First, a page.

Unformatted text preview: San Jos State University Department of Chemistry CHEM 216: Physical Organic Chemistry Instructor: Office location: Telephone: Email: Office hours: Class days/time: Final Exam: Classroom: Prerequisites: Dr. David Brook SCI 166 (408) 924-4994 [email protected] MW TTh 1800-1915 Thursday May 15, 1715-1930 DH 219 CHEM 112B with a grade of C or better/instructors consent Faculty Web Page and MYSJSU Messaging Copies of the course syllabus and major assignment sheets may be found on my faculty web page: http://www.sjsu.edu/faculty_and_staff/faculty_detail.jsp?id=2096. You are responsible for regularly checking with the messaging system through MySJSU. This will be used for updates, etc. You may not reply to this message, use my email address, [email protected], for questions, etc. Please put CHEM216 in the subject line of any emails related to this class Course Description and Goals From the Catalog: Application of molecular orbital theory to organic chemistry and related topics. Prerequisite: CHEM 112B and CHEM 161B (or equivalents with grades of "C" or better; "C-" not accepted). The course aims to provide a deeper understanding of structure, bonding and reactivity as applied to organic chemistry. We will begin with experimental tools such as spectroscopy, linear free energy relationships and reaction kinetics. We will then look at models of bonding and the experimental evidence to support them, and how these models can help us to understand physical and chemical properties of organic molecules. In addition to classic mechanistic studies, we will apply our understanding to diverse subjects of current interest including conducting organic polymers and LEDs, fullerenes, light harvesting molecules and supramolecular chemistry. CHEM 216 Physical Organic Chemistry Spring 2008 page 1 of 4 Student Learning Objectives Upon successful completion of this course students will be able to: Use the results of simple kinetic measurements and substitution effects (via linear free energy relationships) to propose or eliminate possible reaction mechanisms Describe the qualitative differences between the valence-bond and molecular orbital models of bonding and the merits and drawbacks of each Use the valence-bond and molecular orbital methods to describe bonding in simple organic molecules and explain their physical and chemical properties Use the valence-bond or molecular orbital models (as appropriate) to rationalize various organic reactions, and properties of organic reactive intermediates Describe the basic photophysical processes for organic molecules via Jablonski diagrams. Relate electronic absorption and emission spectra to the electronic structure of simple organic molecules. Use results of physical measurements to propose/eliminate possible photochemical and photophysical processes. Texts No specific text has been chosen for this class, however students may find it useful to consult any of the following Carey and Sundberg: Advanced Organic Chemistry Part A. (Kluwer/Plenum) Smith and March: Advanced Organic Chemistry (Wiley) Isaacs: Physical Organic Chemistry (Addison Wesley Longman) Lowry and Richardson: Mechanism and Theory in Organic Chemistry (Harper and Row) Other texts may also be referenced depending on the subject matter. In addition, selected readings from the chemical literature will be assigned in class. These will be available via the university library. Other equipment requirements A set of molecular models. Dropping and Adding You are responsible for understanding the policies and procedures about add/drops, academic renewal, etc. found at http://sa.sjsu.edu/student_conduct. You should be aware of the new deadlines and penalties for adding and dropping classes. Assignments and Grading Policy Assessment will be via three take home problem sets and an in class presentation during the final exam period. CHEM 216 Physical Organic Chemistry Spring 2008 page 2 of 4 Due dates Feb 28 Problem Set 1 Mar 27 Problem Set 2 April 24 Problem Set 3 "Final Exam": Thursday May 15, 1715-1930 Grading: Grades will be based on the three problem sets (75%) and the final presentation (25%). University Policies Academic integrity Students are expected to be familiar with the University's Academic Integrity Policy. Please review this at http://sa.sjsu.edu/student_conduct. "Your own commitment to learning, as evidenced by your enrollment at San Jose State University and the University's integrity policy, require you to be honest in all your academic course work. Faculty members are required to report all infractions to the office of Student Conduct and Ethical development." Instances of academic dishonesty will not be tolerated. Cheating on exams or plagiarism (presenting the work of another as your own, or the use of another person's ideas without giving proper credit) will result in a failing grade and sanctions by the University. For this class, all assignments are to be completed by the individual student unless otherwise specified. Campus Policy in Compliance with the American Disabilities Act If you need course adaptations or accommodations because of a disability, or if you need to make special arrangements in case the building must be evacuated, please make an appointment with me as soon as possible, or see me during office hours. Presidential Directive 97-03 requires that students with disabilities requesting accommodations must register with the DRC (Disability Resource Center) to establish a record of their disability. Special accommodations for exams require ample notice to the testing office and must be submitted to the instructor well in advance of the exam date. CHEM 216 Physical Organic Chemistry Spring 2008 page 3 of 4 CHEM 216 Course Schedule Topics will be discussed approximately the following order: Models of chemical bonding I: Valence-Bond model Models of chemical bonding II: Molecular Orbitals Free radicals, diradicals and high spin molecules Tools I: Kinetics and Thermodynamics Tools II: Linear Free Energy Relationships Stereochemistry and Conformation, Molecular recognition Nucleophilic Substitution Addition and Elimination Anions and organometallic species. Carbonyl Compounds Aromatic Substitution Concerted Reactions, Photochemistry and excited states CHEM 216 Physical Organic Chemistry Spring 2008 page 4 of 4 ...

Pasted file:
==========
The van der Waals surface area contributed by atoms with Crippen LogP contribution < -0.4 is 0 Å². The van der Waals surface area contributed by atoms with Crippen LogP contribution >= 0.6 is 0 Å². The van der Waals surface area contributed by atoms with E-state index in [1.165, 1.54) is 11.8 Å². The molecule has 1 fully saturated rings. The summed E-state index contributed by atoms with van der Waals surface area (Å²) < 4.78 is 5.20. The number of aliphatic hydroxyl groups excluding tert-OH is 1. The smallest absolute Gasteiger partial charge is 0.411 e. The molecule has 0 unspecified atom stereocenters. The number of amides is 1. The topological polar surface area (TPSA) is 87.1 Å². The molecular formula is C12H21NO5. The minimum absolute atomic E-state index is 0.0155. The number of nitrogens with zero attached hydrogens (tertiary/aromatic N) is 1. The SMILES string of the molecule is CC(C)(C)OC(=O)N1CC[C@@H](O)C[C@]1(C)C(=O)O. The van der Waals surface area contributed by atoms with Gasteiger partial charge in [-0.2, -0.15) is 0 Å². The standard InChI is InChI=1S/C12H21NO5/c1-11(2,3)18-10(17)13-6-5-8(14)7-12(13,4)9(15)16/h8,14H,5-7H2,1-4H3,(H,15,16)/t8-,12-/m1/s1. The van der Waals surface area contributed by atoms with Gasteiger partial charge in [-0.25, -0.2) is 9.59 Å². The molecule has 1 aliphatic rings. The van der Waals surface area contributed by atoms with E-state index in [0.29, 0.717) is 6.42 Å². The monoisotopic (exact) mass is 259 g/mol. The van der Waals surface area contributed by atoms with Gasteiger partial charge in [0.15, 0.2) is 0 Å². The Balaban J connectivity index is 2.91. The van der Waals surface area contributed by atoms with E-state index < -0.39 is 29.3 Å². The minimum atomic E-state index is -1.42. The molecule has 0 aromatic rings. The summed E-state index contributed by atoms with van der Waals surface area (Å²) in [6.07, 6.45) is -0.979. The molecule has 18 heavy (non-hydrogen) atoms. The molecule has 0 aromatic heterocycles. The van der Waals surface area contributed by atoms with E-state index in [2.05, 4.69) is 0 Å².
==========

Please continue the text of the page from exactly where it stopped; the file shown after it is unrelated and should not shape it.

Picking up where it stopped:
View Full Document

This note was uploaded on 09/08/2010 for the course CHEM 9 at San Jose State University .

Ask a homework question - tutors are online